Putting the Family First When It Comes to Homework

It can be difficult to keep your family first when your kids start going to school. Homework can be one of those things that put a strain on your kids, eats up their time, and makes it more difficult for your family to maintain close relationships. You should be prepared for this before your kids even start school, so you know more about what you’ll need to understand going into these years. With this simple homework analysis, you’ll be more prepared for your kids’ school career.

Determine Homework Averages by State

Whether you’re moving or you’re planning to stay in the same place until your kids grow up, understanding homework averages by the state allows you to get an idea of where your child may fall. Of course, this number varies even by individual schools, but it’s still worth it to look into state averages.

The most interesting thing of note is that there aren’t really swaths of areas that tend toward having higher amounts of homework. You can’t simply say the East Coast tends to have more work, or the Midwest tends to have more work because it varies so individually that you should really look at your state specifically.

Learn About Homework Averages by Grade

Homework
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Of course, homework averages will change by grade; elementary schoolers won’t have the same amount of homework as college students. Understanding how that number changes can make sure you’re prepared for the change when it hits your family.

On average, elementary and middle schoolers spend 42.4 minutes per night on homework, high schoolers spend 78 minutes, and college students spend 116 minutes. However, there’s a pretty big amount of variance between states. Elementary and middle schoolers range from 56 to 30 minutes; high schoolers range from 110 to 60 minutes, and college students range from 141.3 to 85 minutes. Your best bet will be to look at how your state grows and changes between these schooling types.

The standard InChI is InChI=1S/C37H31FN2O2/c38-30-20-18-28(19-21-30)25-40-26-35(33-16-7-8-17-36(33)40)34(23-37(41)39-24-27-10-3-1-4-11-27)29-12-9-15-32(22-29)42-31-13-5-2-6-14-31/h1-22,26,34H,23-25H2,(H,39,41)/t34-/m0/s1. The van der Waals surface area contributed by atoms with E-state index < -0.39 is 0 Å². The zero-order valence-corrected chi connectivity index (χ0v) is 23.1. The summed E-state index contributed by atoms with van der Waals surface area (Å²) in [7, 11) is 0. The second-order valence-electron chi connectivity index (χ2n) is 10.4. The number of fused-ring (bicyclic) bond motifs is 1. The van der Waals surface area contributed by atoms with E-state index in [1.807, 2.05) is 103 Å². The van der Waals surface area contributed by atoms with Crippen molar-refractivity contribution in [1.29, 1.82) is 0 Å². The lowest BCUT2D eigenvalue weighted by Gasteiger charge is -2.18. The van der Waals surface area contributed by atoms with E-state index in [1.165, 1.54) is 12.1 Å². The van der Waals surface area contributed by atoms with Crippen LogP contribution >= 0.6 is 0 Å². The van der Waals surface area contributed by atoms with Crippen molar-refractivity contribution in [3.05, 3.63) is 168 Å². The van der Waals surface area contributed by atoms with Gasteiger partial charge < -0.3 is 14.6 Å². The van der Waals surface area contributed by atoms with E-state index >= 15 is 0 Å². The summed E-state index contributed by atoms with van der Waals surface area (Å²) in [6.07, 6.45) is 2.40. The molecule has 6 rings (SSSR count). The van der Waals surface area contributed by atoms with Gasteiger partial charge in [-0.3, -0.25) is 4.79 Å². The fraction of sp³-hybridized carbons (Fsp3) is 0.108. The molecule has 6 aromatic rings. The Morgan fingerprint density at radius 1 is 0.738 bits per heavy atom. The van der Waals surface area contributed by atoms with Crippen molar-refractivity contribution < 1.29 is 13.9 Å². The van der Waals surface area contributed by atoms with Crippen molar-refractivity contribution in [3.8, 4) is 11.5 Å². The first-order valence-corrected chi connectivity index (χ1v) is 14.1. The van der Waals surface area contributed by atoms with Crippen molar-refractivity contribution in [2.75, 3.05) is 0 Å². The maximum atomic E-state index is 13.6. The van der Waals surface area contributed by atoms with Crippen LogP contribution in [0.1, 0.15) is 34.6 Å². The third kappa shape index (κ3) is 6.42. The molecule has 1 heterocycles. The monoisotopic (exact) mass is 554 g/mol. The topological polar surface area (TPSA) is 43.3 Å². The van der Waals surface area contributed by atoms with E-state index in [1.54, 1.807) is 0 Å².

Understand What Homework Is For

Studying
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You probably assume that more homework leads to higher grades. Although your kids might not like the homework, the idea is that extra homework leads to more studying, which leads to higher grades. Unfortunately, the evidence just doesn’t back that claim up.

Overall, there’s really no evidence to tie higher amounts of homework with better academic preparedness. That means no correlation with either GPA or SAT scores. Best-case, homework can help your kids understand the information they didn’t receive in class; worst-case, it’s essentially just busywork.

Invest in Studying in Whatever Way Works for Your Kids

Study book
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Because homework doesn’t tend to correlate with higher GPA, it’s important to look into alternate studying methods if you want to increase your kids’ preparedness and academic achievements. Tutoring can help many kids succeed with personalized studying options, and studying resources have shown great promise for increasing grades.

Remember that everyone learns differently. Just because your child has bad grades right now, that doesn’t mean your child isn’t smart or can’t raise those grades. As part of your drive toward making life better for your family, you should be willing to genuinely listen to your child’s homework problems.

Conclusion

No one likes homework, but just making your child push through homework because you assume it’s helpful won’t do anyone any good. Instead, you should do the same thing that parents need to do every time their child runs into a problem: work with them to push past it. With this information and a patient heart, you can help your kids genuinely learn rather than just pass their classes. With the study skills and habits, you give your child now will prepare them for furthering their education as far as they want to go.

Featured Image by Helmut H. Kroiss from Pixabay

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